for instance, using a load cell above the load, to measure the tension of
    the
    rope (or using the inverse dynamics approach: acceleration of the load is
    estimated from position/time daetc.).
    However, the work BY THE SWIMMER ON THE LOAD, which in this
    particular
    example is different from zero, is only a part of the total work done by the
    swimmer, as Dale R. Knochenmuss pointed out.
    Also, here it would be useful to distinguish, theoretically, between
    work done actively by the swimmer, by means of muscle contraction, and work
    done passively by its body. In the situation explained above, for example,
    the swimmer is moving backward in the water, and this elicits water
    resistance forces, that contribute PASSIVELY to the total force exerted by
    the
    swimmer on the load!
    The only true thing implied in the above statements is that
    IN THIS CASE the work done by the swimmer on the load is equal
    and opposite to the work done by the LOAD ON THE SWIMMER. (This is not
    the general rule. It happens only because swimmer and load
    undergo the same displacement. Usually two free bodies that make equal
    and opposite forces on each other cover different distances, depending
    on their masses, and their initial velocity)

    Somebody else wrote to BIOMCH-L:

    > the amount of work done is the force times the distance it is moved.

    Let's say this is acceptable, although not very precise

    > In this case, the force is the weights being suspended by the pulley.

    Not at all. See above. The same subscriber continued as follows
    (and here absurdity reaches its historical climax):

    > The distance can be chosen from any arbitrary datum, i.e. the surface
    > of the water or bottom of the pool. However, in this case I would choose
    > it to be the swimmers waist where the rope is secured.

    That's totally crazy. The distance is always the distance covered
    by the object during the considered period of time. It cannot be any
    arbitrary distance between the object and something else, at a given
    instant! Here, we are talking about work, not potential energy.
    Let me underline that the concepts of work and energy need a
    deep study to be FULLY understood and used .
    Otherwise, they can only be "FOOLLY" used!
    There was another "eretic" statement, in the same message.
    We might say that absurdity had two peaks in that posting. Here
    is the second one:

    > m.g.d is the amount of potential energy in the weights
    > and it is the amount of energy, or work, required of the swimmer to keep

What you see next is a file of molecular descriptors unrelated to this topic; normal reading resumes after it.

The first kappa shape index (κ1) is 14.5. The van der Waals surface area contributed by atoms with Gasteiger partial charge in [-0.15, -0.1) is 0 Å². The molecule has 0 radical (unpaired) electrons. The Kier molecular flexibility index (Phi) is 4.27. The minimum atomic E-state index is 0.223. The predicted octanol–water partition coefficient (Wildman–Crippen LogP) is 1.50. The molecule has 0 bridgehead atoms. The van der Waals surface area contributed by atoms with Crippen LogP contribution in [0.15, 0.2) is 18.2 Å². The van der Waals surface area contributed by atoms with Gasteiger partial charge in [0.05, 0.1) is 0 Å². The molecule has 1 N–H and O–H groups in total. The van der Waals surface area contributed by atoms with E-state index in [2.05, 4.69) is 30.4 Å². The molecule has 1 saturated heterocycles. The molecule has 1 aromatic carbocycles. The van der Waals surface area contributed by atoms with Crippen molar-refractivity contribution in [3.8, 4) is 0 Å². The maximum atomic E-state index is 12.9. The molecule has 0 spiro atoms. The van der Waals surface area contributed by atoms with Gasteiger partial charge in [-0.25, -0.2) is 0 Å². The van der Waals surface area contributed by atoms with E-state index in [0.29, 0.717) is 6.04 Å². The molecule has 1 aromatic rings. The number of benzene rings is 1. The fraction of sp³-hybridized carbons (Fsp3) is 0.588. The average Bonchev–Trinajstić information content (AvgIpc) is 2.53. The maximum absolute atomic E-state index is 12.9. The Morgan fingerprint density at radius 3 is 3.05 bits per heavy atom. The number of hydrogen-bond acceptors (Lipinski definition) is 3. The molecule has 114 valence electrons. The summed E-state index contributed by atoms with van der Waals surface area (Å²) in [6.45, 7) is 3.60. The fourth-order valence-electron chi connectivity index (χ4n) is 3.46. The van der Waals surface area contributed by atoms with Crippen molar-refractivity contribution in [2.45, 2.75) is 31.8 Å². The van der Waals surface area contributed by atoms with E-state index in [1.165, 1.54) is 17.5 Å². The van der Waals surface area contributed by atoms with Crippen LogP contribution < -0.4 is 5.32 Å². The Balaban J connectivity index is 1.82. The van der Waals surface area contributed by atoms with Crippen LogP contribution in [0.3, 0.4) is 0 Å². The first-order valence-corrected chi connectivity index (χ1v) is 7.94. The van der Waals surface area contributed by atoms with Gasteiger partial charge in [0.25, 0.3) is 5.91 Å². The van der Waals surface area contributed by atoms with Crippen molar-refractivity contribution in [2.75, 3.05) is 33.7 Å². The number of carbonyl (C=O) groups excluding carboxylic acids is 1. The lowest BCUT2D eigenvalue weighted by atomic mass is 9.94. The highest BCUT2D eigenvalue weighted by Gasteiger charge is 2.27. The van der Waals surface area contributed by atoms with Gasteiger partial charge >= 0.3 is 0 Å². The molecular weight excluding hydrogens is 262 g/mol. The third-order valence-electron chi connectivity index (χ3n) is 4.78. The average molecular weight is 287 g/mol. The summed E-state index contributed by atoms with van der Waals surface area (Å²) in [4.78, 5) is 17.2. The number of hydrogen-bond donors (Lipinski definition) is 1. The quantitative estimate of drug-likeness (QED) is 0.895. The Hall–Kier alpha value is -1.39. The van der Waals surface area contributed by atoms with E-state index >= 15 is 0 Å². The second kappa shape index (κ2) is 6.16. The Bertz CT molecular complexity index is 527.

> those weights in that position.

    First of all, the work done to keep an object in a constant
    position is ZERO, whatever is its weight!!!!!!
    Secondly, potential energy and work are TWO DIFFERENT THINGS.
    Mainly, potential energy is a property of an object at a given instant,
    whilst work is something that an object "receives" during a period of
    time while it is moving in a given direction...
    Third, work may (IN SOME CASES, NOT ALWAYS) change potential
    energy: IT HAPPENS, for example, that the gravitational potential
    energy of a weight with respect to an arbitrary horizontal plane
    is equal in magnitude to the work needed to move (lift) the weight
    FROM THAT PLANE to the given height d.
    This is the our adventurous friend's conclusion:

    > I have used a basic physics argument.

    Uncorrect. You have misused complex physics concepts, that have to
    be chewed and digested before they can be applied properly.

    Moreover:
    > [...] Yes, to see how much work is being done by the swimmer while
    swimming,
    > have the swimmer stop and when the weights stop moving, measure the
    > CHANGE in distance the weights move. Then multiply the weight of the
    > weights (mg) by this change in distance. This is the amount of work
    > being done by the swimmer WHILE swimmming.

    Uncorrect, as explained above!

    With regards,

    __________ _________ ___________~___ ________ _________________~___
    / ~ ~ ~ ~ \
    /______________~______~__________ _______~_____~______________~_____~_____\
    | Paolo de Leva ~ \ Tel.+ FAX: (39-6) 575.40.81
    |
    | Istituto Superiore di Educazione Fisica > other FAX: (39-6) 361.30.65
    |
    | Biomechanics Lab /
    |
    | Via di Villa Pepoli, 4 < INTERNET e-mail address:
    |
    | 00153 ROME - ITALY \ deLEVA@RISCcics.Ing.UniRoma1.IT
    |
    |_____________________~________~__________________ __________________
    _____|
    challenging entropy :-)


    _______________________

    End of responses on tethered swimming, discussion then became more general.

    Robin B-L





    __________________________________________________ ______

    Robin Burgess-Limerick robin@hms01.hms.uq.oz.au

    Department of Human Movement Studies
    The University of Queensland 4072
    AUSTRALIA

    Ph. +61 7 3365 4718 Fax +61 7 3365 6877
    __________________________________________________ _______